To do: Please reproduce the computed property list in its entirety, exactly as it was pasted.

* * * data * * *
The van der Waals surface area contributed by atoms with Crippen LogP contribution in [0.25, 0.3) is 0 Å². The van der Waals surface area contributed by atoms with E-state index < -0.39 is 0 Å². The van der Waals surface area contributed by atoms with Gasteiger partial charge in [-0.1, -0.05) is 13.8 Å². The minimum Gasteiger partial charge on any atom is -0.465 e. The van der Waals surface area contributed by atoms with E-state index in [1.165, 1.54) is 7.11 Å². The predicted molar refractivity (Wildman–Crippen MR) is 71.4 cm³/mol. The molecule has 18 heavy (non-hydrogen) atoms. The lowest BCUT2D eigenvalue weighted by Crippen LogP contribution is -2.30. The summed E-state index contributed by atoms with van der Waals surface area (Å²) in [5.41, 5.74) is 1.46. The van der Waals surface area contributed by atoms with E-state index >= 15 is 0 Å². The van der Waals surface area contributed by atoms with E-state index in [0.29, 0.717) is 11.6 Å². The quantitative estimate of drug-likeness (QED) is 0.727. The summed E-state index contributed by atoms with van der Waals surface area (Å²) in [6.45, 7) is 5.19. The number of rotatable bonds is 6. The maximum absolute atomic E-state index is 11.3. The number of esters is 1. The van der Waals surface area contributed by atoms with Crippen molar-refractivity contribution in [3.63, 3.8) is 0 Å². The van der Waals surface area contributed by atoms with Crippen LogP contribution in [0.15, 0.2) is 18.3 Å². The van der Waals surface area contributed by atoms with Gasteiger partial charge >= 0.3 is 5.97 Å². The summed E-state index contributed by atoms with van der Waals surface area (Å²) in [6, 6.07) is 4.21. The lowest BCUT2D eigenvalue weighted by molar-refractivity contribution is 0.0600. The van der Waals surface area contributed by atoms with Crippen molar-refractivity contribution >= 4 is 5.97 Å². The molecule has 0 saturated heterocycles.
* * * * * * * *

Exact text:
The van der Waals surface area contributed by atoms with Crippen LogP contribution in [0.25, 0.3) is 0 Å². The van der Waals surface area contributed by atoms with E-state index < -0.39 is 0 Å². The van der Waals surface area contributed by atoms with Gasteiger partial charge in [-0.1, -0.05) is 13.8 Å². The minimum Gasteiger partial charge on any atom is -0.465 e. The van der Waals surface area contributed by atoms with E-state index in [1.165, 1.54) is 7.11 Å². The predicted molar refractivity (Wildman–Crippen MR) is 71.4 cm³/mol. The molecule has 18 heavy (non-hydrogen) atoms. The lowest BCUT2D eigenvalue weighted by Crippen LogP contribution is -2.30. The summed E-state index contributed by atoms with van der Waals surface area (Å²) in [5.41, 5.74) is 1.46. The van der Waals surface area contributed by atoms with E-state index >= 15 is 0 Å². The van der Waals surface area contributed by atoms with E-state index in [0.29, 0.717) is 11.6 Å². The quantitative estimate of drug-likeness (QED) is 0.727. The summed E-state index contributed by atoms with van der Waals surface area (Å²) in [6.45, 7) is 5.19. The number of rotatable bonds is 6. The maximum absolute atomic E-state index is 11.3. The number of esters is 1. The van der Waals surface area contributed by atoms with Crippen molar-refractivity contribution in [3.63, 3.8) is 0 Å². The van der Waals surface area contributed by atoms with Crippen LogP contribution in [0.15, 0.2) is 18.3 Å². The van der Waals surface area contributed by atoms with Gasteiger partial charge >= 0.3 is 5.97 Å². The summed E-state index contributed by atoms with van der Waals surface area (Å²) in [6, 6.07) is 4.21. The lowest BCUT2D eigenvalue weighted by molar-refractivity contribution is 0.0600. The van der Waals surface area contributed by atoms with Crippen molar-refractivity contribution >= 4 is 5.97 Å². The molecule has 0 saturated heterocycles.